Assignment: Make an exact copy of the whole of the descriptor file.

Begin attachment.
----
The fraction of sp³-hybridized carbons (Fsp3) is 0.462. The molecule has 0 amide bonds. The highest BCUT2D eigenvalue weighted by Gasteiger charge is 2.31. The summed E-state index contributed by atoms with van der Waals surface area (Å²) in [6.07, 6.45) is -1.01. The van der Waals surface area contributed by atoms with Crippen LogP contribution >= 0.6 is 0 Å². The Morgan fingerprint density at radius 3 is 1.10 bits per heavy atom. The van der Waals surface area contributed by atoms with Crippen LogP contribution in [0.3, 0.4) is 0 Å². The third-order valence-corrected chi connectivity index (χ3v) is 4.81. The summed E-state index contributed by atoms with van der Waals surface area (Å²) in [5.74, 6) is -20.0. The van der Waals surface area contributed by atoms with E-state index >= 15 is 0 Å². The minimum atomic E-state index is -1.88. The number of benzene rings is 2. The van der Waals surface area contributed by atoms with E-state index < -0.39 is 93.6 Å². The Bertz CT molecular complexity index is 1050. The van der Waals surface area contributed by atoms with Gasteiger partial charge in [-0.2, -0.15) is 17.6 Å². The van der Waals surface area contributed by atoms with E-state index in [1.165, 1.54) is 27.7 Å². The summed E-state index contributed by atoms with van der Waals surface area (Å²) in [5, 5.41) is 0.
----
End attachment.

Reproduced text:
The fraction of sp³-hybridized carbons (Fsp3) is 0.462. The molecule has 0 amide bonds. The highest BCUT2D eigenvalue weighted by Gasteiger charge is 2.31. The summed E-state index contributed by atoms with van der Waals surface area (Å²) in [6.07, 6.45) is -1.01. The van der Waals surface area contributed by atoms with Crippen LogP contribution >= 0.6 is 0 Å². The Morgan fingerprint density at radius 3 is 1.10 bits per heavy atom. The van der Waals surface area contributed by atoms with Crippen LogP contribution in [0.3, 0.4) is 0 Å². The third-order valence-corrected chi connectivity index (χ3v) is 4.81. The summed E-state index contributed by atoms with van der Waals surface area (Å²) in [5.74, 6) is -20.0. The van der Waals surface area contributed by atoms with E-state index >= 15 is 0 Å². The minimum atomic E-state index is -1.88. The number of benzene rings is 2. The van der Waals surface area contributed by atoms with E-state index < -0.39 is 93.6 Å². The Bertz CT molecular complexity index is 1050. The van der Waals surface area contributed by atoms with Gasteiger partial charge in [-0.2, -0.15) is 17.6 Å². The van der Waals surface area contributed by atoms with E-state index in [1.165, 1.54) is 27.7 Å². The summed E-state index contributed by atoms with van der Waals surface area (Å²) in [5, 5.41) is 0.